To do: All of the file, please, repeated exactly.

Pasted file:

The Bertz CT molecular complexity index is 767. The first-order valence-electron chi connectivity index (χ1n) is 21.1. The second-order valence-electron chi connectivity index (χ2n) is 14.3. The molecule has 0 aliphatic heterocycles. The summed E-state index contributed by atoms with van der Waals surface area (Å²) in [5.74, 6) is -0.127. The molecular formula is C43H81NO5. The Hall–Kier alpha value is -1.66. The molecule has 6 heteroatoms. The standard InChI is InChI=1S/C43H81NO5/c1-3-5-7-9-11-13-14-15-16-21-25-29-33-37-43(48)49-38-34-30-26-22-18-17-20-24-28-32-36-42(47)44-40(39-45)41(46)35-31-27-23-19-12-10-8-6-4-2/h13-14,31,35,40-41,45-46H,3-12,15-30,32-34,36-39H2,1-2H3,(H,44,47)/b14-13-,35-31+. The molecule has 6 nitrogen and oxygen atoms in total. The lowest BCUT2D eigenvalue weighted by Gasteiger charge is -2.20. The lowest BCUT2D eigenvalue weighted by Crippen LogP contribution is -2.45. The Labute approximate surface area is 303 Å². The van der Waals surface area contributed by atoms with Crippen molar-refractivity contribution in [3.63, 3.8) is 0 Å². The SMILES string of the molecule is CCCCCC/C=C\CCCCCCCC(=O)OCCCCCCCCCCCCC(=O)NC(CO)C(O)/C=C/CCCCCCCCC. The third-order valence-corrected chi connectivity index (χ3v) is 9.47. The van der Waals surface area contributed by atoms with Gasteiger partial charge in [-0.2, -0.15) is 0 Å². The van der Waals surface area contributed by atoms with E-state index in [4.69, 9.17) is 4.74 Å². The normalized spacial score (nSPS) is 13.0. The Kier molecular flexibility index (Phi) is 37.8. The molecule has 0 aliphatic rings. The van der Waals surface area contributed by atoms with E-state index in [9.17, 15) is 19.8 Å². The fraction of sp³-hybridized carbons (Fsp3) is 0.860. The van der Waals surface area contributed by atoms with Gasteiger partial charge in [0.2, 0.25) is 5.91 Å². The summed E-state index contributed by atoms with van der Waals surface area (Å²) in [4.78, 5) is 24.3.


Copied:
The Bertz CT molecular complexity index is 767. The first-order valence-electron chi connectivity index (χ1n) is 21.1. The second-order valence-electron chi connectivity index (χ2n) is 14.3. The molecule has 0 aliphatic heterocycles. The summed E-state index contributed by atoms with van der Waals surface area (Å²) in [5.74, 6) is -0.127. The molecular formula is C43H81NO5. The Hall–Kier alpha value is -1.66. The molecule has 6 heteroatoms. The standard InChI is InChI=1S/C43H81NO5/c1-3-5-7-9-11-13-14-15-16-21-25-29-33-37-43(48)49-38-34-30-26-22-18-17-20-24-28-32-36-42(47)44-40(39-45)41(46)35-31-27-23-19-12-10-8-6-4-2/h13-14,31,35,40-41,45-46H,3-12,15-30,32-34,36-39H2,1-2H3,(H,44,47)/b14-13-,35-31+. The molecule has 6 nitrogen and oxygen atoms in total. The lowest BCUT2D eigenvalue weighted by Gasteiger charge is -2.20. The lowest BCUT2D eigenvalue weighted by Crippen LogP contribution is -2.45. The Labute approximate surface area is 303 Å². The van der Waals surface area contributed by atoms with Crippen molar-refractivity contribution in [3.63, 3.8) is 0 Å². The SMILES string of the molecule is CCCCCC/C=C\CCCCCCCC(=O)OCCCCCCCCCCCCC(=O)NC(CO)C(O)/C=C/CCCCCCCCC. The third-order valence-corrected chi connectivity index (χ3v) is 9.47. The van der Waals surface area contributed by atoms with Gasteiger partial charge in [-0.2, -0.15) is 0 Å². The van der Waals surface area contributed by atoms with E-state index in [4.69, 9.17) is 4.74 Å². The normalized spacial score (nSPS) is 13.0. The Kier molecular flexibility index (Phi) is 37.8. The molecule has 0 aliphatic rings. The van der Waals surface area contributed by atoms with E-state index in [9.17, 15) is 19.8 Å². The fraction of sp³-hybridized carbons (Fsp3) is 0.860. The van der Waals surface area contributed by atoms with Gasteiger partial charge in [0.2, 0.25) is 5.91 Å². The summed E-state index contributed by atoms with van der Waals surface area (Å²) in [4.78, 5) is 24.3.